You were sidelined for two months after a go-cart injury late last year. How did that happen?
It happened in Phoenix. I went to go-cart track with a few guys. There was a guy behind me and a guy in front of me and the guy behind me pushed me at full power into the guy in front of me. I stayed in the car because of the seat belt but my foot was flipped back. I can’t really remember because the pain was insane. I broke three bones and my big toe was bent under the others so they had to rebreak it and set it. But the important thing for me is that my knee was OK. We know from Tiger Woods how long that takes to recover.
How disappointed did you feel when you were left off the 2008 Ryder Cup team?
I went to that Ryder Cup a special guest of [team captain] Nick Faldo. It sounds a little strange but I am so thankful he didn’t pick me as a wild card because it helped me so much just to be there and see what the atmosphere is like and learn what the whole tournament’s about. It was a good thing that I didn’t play. It was too early for me. 2008 was the first year I played all the majors, the WCG events and played more in America. I had a lot going on that year already and the Ryder Cup would have been the highlight of the year. After that week I knew that I was not ready for that stage. Now I know what I can expect and I really want to play there. Of course I was a little disappointed when Nick Faldo didn’t pick me, but after that week when I had been there and seen everything, I was happy he didn’t pick me.
What surprised you at Valhalla that year?
The golf was what I expected, but I didn’t realize the crowds would be so huge and so into it. They were freaking out sometimes and screaming at the players. It was like a soccer or football stadium. The atmosphere is unbelievable and I didn’t know that before. I hope I can play in it next year and experience it but now I know what to expect.
The fans are already thinking about the Ryder Cup. When do the players start taking it seriously?
After the U.S. Open — the second major. We have big tournaments in Europe at the beginning of the year so after the U.S. Open everybody has a proper look at the rankings and can see where he is standing and then it gets serious.
Culturally, how is golf different in Germany than the U.S.?
Like day and night. In Germany, we have only Bernard Langer. He’s the biggest golf hero we have. Obviously I’m trying to do my best to make golf bigger in Germany. But it’s a huge difference — you can’t compare it. Here in America golf is almost a national sport like baseball and football. In Germany we have soccer. That’s our biggest sport by far. But golf is growing and it would help a lot if Germany would get the Ryder Cup in 2018. The Olympics will obviously help too.
Beyond the Olympics and the Ryder Cup, what else could help grow the game in Germany?
I’m trying to win tournaments as much as I can, and I can see the media interest is increasing in Germany. I’m on TV much more in Germany. In my neighborhood, in my gym, people are coming up to me and saying, “Hey I started playing golf and it’s pretty cool.” To make golf bigger in Germany I have to win more tournaments and play better in majors. Maybe win one major, and play the Ryder Cup, hopefully this year. Those things would help golf become more familiar in Germany would help a lot.
If you won the Masters, would that be the front page of the sports section or would it still be soccer?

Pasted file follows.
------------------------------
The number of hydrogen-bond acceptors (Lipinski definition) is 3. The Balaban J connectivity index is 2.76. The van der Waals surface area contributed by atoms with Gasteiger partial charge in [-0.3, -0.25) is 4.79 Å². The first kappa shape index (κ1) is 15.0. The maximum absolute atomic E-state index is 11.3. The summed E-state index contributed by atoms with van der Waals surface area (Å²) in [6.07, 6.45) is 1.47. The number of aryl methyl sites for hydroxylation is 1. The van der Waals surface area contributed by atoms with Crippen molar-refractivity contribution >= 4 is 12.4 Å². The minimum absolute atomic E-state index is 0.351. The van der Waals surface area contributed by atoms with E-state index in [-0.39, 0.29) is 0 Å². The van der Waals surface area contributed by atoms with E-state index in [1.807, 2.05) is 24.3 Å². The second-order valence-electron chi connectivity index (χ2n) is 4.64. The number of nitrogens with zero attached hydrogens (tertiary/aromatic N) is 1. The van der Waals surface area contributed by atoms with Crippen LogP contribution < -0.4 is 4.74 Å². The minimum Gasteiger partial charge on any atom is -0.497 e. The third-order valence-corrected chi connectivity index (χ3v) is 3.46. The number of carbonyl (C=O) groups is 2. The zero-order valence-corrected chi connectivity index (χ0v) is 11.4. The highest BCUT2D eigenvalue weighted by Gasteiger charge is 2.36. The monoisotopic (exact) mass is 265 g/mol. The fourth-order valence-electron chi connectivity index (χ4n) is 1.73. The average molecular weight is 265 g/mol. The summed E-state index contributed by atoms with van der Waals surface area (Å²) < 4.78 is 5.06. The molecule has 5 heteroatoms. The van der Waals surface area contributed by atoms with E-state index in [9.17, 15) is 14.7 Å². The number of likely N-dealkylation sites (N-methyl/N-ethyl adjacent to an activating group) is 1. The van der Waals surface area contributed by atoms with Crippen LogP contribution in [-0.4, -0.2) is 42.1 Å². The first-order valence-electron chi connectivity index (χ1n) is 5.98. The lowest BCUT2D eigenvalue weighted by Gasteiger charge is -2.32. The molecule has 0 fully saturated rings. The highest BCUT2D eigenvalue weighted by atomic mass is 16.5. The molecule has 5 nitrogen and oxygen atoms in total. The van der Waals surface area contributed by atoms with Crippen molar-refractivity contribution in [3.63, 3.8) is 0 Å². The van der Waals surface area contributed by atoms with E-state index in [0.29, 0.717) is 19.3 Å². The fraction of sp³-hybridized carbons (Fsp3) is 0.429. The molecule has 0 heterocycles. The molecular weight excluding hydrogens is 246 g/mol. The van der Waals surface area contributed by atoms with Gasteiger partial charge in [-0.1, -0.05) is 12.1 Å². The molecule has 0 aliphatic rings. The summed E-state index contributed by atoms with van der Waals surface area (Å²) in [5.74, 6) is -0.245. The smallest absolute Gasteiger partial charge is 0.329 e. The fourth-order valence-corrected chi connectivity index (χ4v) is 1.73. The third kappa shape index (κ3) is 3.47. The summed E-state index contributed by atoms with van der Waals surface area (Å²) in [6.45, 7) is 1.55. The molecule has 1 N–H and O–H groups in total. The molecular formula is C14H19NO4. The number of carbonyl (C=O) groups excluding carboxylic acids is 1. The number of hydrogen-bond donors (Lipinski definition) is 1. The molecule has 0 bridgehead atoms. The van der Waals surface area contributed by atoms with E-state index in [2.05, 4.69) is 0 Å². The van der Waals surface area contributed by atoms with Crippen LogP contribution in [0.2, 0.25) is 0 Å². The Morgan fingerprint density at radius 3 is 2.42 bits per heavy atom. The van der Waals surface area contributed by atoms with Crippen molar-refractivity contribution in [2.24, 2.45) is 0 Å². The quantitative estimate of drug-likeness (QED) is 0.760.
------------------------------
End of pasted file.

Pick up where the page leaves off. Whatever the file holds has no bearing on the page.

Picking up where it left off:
It would still be soccer, but if I won the Masters there would be a slightly bigger golf article. I would have to win the Masters and the Ryder Cup in the same year [Laughs]
What’s your relationship with German two-times Masters champion Bernard Langer like?
We played a few times together, and we have the same sponsor but we don’t talk every week or every month. I can’t say I have a close relationship with him. I’m friends with Alex Cjeka. He’s living in Vegas and I’m in Phoenix so we sometimes do things together. With Langer, he’s in Florida and he doesn’t come to Germany very often so I don’t see him a lot. I asked him a few questions during my first year on Tour and he would always help me. He took me out at Augusta for a practice round with Jack Nicklaus and Gary Player. Those are the things that happen when you know someone like him.
Are you considering become a full-time member of the PGA Tour?
I’m looking at the PGA Tour, but not for 2010. Maybe 2011 but I would rather say 2012 because the way I’ve been playing has been really good for me. I play the big events in America and I play all the nice events in Europe so the way it is right now works out really well for me.
Are the European players closer than the American players?
I get along with the American players very well. My first year at Doral, Zach Jonson came up to me and said, “Hey, if there’s anything I can do to help you just let me know.” The players were very nice. I get along with Phil Mickelson very well — we’re members of the same golf club in Arizona. I wouldn’t say that Europeans are better or worse. You can’t say in general.
You had your best finish in a major at the 2009 PGA Championship (T6). Why haven’t we seen an under-25 major winner since Tiger Woods?
It’s like the Ryder Cup. You have to be ready for it. You don’t know what it feels like to be in the heat on Sunday afternoon to win a major, you don’t know it feels to have the putt for the Ryder Cup. We don’t know that. How can we know that when we just turned pro and played two or three years on the Challenge Tour and the Nationwide Tour? We don’t know those feelings and how we will react. It’s just a learning process. It’s just nature that we need the experience, so I’m not surprised Tiger Woods is the only one.
Are you ready now?
I think I’m on the right way, yeah.